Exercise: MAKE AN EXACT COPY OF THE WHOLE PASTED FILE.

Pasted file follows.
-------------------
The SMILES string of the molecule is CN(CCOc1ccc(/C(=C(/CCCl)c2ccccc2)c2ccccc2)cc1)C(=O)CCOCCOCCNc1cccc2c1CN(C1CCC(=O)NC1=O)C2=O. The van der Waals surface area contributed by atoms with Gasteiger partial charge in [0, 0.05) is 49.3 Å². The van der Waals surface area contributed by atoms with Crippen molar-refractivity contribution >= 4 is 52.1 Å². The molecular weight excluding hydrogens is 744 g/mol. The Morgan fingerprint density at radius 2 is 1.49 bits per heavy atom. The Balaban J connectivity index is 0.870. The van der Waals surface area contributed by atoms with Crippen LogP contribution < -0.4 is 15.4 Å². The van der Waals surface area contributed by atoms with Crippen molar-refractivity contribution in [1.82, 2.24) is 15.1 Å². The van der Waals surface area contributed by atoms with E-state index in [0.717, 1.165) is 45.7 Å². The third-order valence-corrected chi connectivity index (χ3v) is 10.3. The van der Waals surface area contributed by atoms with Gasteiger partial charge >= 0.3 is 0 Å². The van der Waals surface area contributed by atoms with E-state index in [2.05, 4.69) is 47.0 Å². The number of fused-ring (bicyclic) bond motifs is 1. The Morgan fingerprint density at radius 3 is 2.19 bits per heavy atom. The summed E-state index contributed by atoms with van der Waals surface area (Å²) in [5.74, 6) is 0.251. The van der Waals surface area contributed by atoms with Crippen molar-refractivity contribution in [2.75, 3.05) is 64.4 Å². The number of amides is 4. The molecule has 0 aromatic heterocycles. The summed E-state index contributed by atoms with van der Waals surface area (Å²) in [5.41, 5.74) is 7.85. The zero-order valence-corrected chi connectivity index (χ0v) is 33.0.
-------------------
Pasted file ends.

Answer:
The SMILES string of the molecule is CN(CCOc1ccc(/C(=C(/CCCl)c2ccccc2)c2ccccc2)cc1)C(=O)CCOCCOCCNc1cccc2c1CN(C1CCC(=O)NC1=O)C2=O. The van der Waals surface area contributed by atoms with Gasteiger partial charge in [0, 0.05) is 49.3 Å². The van der Waals surface area contributed by atoms with Crippen molar-refractivity contribution >= 4 is 52.1 Å². The molecular weight excluding hydrogens is 744 g/mol. The Morgan fingerprint density at radius 2 is 1.49 bits per heavy atom. The Balaban J connectivity index is 0.870. The van der Waals surface area contributed by atoms with Crippen LogP contribution < -0.4 is 15.4 Å². The van der Waals surface area contributed by atoms with Crippen molar-refractivity contribution in [1.82, 2.24) is 15.1 Å². The van der Waals surface area contributed by atoms with E-state index in [0.717, 1.165) is 45.7 Å². The third-order valence-corrected chi connectivity index (χ3v) is 10.3. The van der Waals surface area contributed by atoms with Gasteiger partial charge >= 0.3 is 0 Å². The van der Waals surface area contributed by atoms with E-state index in [2.05, 4.69) is 47.0 Å². The number of fused-ring (bicyclic) bond motifs is 1. The Morgan fingerprint density at radius 3 is 2.19 bits per heavy atom. The summed E-state index contributed by atoms with van der Waals surface area (Å²) in [5.74, 6) is 0.251. The van der Waals surface area contributed by atoms with Crippen molar-refractivity contribution in [2.75, 3.05) is 64.4 Å². The number of amides is 4. The molecule has 0 aromatic heterocycles. The summed E-state index contributed by atoms with van der Waals surface area (Å²) in [5.41, 5.74) is 7.85. The zero-order valence-corrected chi connectivity index (χ0v) is 33.0.